Please use this identifier to cite or link to this item:
Full metadata record
DC FieldValueLanguage
dc.contributor.advisorGray, Douglas-
dc.contributor.advisorPreiss, Mark-
dc.contributor.authorPincus, Paul-
dc.description.abstractCoherent change detection (CCD) is an established technique for remotely monitoring landscapes with minimal vegetation or buildings. By evaluating the local complex correlation between a pair of synthetic aperture radar (SAR) images acquired on repeat passes of an airborne or spaceborne imaging radar system, a map of the scene coherence is obtained. Subtle disturbances of the ground are detected as areas of low coherence in the surface clutter. This thesis investigates extending CCD to monitor the ground in a forest. It is formulated as a multichannel dual-layer coherence estimation problem, where the coherence of scattering from the ground is estimated after suppressing interference from the canopy by vertically beamforming multiple image channels acquired at slightly different grazing angles on each pass. This 3D SAR beamforming must preserve the phase of the ground response. The choice of operating wavelength is considered in terms of the trade-off between foliage penetration and change sensitivity. A framework for comparing the performance of different radar designs and beamforming algorithms, as well as assessing the sensitivity to error, is built around the random-volume-over-ground (RVOG) model of forest scattering. If the ground and volume scattering contributions in the received echo are of similar strength, it is shown that an L-band array of just three channels can provide enough volume attenuation to permit reasonable estimation of the ground coherence. The proposed method is demonstrated using an RVOG clutter simulation and a modified version of the physics-based SAR image simulator PolSARproSim. Receiver operating characteristics show that whilst ordinary single-channel CCD is unusable when a canopy is present, 3D SAR CCD permits reasonable detection performance. A novel polarimetric filtering algorithm is also proposed to remove contributions from the ground-trunk double-bounce scattering mechanism, which may mask changes on the ground near trees. To enable this kind of polarimetric processing, fully polarimetric data must be acquired and calibrated. Motivated by an interim version of the Ingara airborne imaging radar, which used a pair of helical antennas to acquire circularly polarised data, techniques for the estimation of polarimetric distortion in the circular basis are investigated. It is shown that the standard approach to estimating cross-talk in the linear basis, whereby expressions for the distortion of reflection-symmetric clutter are linearised and solved, cannot be adapted to the circular basis, because the first-order effects of individual cross-talk parameters cannot be distinguished. An alternative approach is proposed that uses ordinary and gridded trihedral corner reflectors, and optionally dihedrals, to iteratively estimate the channel imbalance and cross-talk parameters. Monte Carlo simulations show that the method reliably converges to the true parameter values. Ingara data is calibrated using the method, with broadly consistent parameter estimates obtained across flights. Genuine scene changes may be masked by coherence loss that arises when the bands of spatial frequencies supported by the two passes do not match. Trimming the spatial-frequency bands to their common area of support would remove these uncorrelated contributions, but the bands, and therefore the required trim, depend on the effective collection geometry at each pixel position. The precise dependence on local slope and collection geometry is derived in this thesis. Standard methods of SAR image formation use a flat focal plane and allow only a single global trim, which leads to spatially varying coherence loss when the terrain is undulating. An image-formation algorithm is detailed that exploits the flexibility offered by back-projection not only to focus the image onto a surface matched to the scene topography but also to allow spatially adaptive trimming. Improved coherence is demonstrated in simulation and using data from two airborne radar systems.en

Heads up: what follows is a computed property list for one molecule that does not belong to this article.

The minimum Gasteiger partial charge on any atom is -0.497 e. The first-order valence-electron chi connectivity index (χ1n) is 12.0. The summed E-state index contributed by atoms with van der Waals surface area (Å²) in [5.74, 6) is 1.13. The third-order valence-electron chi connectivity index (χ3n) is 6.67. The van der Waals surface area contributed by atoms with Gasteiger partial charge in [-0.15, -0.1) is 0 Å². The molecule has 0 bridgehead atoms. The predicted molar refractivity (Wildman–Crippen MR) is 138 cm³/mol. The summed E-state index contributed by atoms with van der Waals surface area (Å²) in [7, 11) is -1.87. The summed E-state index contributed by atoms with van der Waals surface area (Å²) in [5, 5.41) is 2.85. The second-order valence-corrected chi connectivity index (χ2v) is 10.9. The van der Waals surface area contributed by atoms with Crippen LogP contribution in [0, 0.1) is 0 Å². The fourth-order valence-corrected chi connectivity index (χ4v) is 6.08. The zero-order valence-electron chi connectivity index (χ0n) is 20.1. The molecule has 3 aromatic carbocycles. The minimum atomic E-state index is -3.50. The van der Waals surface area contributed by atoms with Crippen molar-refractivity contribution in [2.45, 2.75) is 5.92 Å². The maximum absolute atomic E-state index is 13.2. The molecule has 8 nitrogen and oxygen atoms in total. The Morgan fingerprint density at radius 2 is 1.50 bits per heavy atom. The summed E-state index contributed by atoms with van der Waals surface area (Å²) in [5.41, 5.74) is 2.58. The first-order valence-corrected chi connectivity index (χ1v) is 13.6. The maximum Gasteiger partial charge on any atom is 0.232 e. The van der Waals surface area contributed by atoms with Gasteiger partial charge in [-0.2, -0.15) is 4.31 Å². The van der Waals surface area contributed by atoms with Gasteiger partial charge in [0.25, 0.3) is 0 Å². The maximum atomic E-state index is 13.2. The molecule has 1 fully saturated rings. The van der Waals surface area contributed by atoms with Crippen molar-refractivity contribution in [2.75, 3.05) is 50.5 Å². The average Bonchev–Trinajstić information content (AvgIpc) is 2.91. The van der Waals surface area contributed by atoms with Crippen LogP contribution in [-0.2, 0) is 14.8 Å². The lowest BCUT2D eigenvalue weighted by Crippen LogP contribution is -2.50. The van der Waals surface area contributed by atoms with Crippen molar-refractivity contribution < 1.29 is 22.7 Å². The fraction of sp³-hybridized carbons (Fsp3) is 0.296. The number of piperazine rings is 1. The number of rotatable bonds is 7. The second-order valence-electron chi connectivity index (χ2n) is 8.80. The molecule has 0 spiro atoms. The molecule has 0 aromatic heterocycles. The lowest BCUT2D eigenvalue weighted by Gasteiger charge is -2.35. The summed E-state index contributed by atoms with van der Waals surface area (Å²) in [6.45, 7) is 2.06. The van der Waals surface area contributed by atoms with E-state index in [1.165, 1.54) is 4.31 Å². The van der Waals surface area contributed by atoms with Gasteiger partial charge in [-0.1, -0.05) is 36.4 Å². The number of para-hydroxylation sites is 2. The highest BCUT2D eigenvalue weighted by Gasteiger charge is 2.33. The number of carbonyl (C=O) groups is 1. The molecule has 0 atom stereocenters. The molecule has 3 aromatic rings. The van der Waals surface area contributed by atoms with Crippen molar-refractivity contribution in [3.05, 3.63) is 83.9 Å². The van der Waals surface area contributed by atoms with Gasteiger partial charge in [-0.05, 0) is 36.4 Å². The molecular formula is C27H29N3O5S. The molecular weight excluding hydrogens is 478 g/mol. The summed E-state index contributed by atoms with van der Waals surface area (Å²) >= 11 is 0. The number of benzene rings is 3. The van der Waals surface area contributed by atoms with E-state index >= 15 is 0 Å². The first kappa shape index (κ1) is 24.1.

dc.subjectsynthetic aperture radaren
dc.subjectchange detectionen
dc.subjectpolarimetric calibrationen
dc.titleCoherent Change Detection Under a Forest Canopyen
dc.contributor.schoolSchool of Electrical and Electronic Engineeringen
dc.provenanceThis electronic version is made publicly available by the University of Adelaide in accordance with its open access policy for student theses. Copyright in this thesis remains with the author. This thesis may incorporate third party material which has been used by the author pursuant to Fair Dealing exceptions. If you are the owner of any included third party copyright material you wish to be removed from this electronic version, please complete the take down form located at:
dc.description.dissertationThesis (Ph.D.) -- University of Adelaide, School of Electrical & Electronic Engineering, 2020en
Appears in Collections:Research Theses

Files in This Item:
File Description SizeFormat 
Pincus2020_PhD.pdf25.26 MBAdobe PDFView/Open

Items in DSpace are protected by copyright, with all rights reserved, unless otherwise indicated.